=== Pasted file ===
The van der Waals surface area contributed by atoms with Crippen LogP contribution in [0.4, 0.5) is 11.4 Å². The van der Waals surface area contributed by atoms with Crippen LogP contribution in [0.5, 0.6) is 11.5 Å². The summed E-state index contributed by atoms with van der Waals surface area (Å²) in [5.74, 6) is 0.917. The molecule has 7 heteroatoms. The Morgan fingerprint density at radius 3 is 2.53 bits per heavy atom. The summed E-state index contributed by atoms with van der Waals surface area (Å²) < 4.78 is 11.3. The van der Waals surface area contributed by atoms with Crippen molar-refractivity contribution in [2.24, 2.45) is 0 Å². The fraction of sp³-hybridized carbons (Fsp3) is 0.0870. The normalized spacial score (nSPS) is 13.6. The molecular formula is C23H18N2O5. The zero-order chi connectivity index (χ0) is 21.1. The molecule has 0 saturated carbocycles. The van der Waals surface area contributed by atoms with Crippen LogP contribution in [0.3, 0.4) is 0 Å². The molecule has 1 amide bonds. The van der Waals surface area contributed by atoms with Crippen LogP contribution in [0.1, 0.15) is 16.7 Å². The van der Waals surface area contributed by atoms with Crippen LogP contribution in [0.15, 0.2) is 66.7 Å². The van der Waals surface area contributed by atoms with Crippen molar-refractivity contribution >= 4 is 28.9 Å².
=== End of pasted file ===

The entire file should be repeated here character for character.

The van der Waals surface area contributed by atoms with Crippen LogP contribution in [0.4, 0.5) is 11.4 Å². The van der Waals surface area contributed by atoms with Crippen LogP contribution in [0.5, 0.6) is 11.5 Å². The summed E-state index contributed by atoms with van der Waals surface area (Å²) in [5.74, 6) is 0.917. The molecule has 7 heteroatoms. The Morgan fingerprint density at radius 3 is 2.53 bits per heavy atom. The summed E-state index contributed by atoms with van der Waals surface area (Å²) < 4.78 is 11.3. The van der Waals surface area contributed by atoms with Crippen molar-refractivity contribution in [2.24, 2.45) is 0 Å². The fraction of sp³-hybridized carbons (Fsp3) is 0.0870. The normalized spacial score (nSPS) is 13.6. The molecular formula is C23H18N2O5. The zero-order chi connectivity index (χ0) is 21.1. The molecule has 0 saturated carbocycles. The van der Waals surface area contributed by atoms with Crippen LogP contribution in [0.3, 0.4) is 0 Å². The molecule has 1 amide bonds. The van der Waals surface area contributed by atoms with Crippen LogP contribution in [0.1, 0.15) is 16.7 Å². The van der Waals surface area contributed by atoms with Crippen LogP contribution in [0.15, 0.2) is 66.7 Å². The van der Waals surface area contributed by atoms with Crippen molar-refractivity contribution >= 4 is 28.9 Å².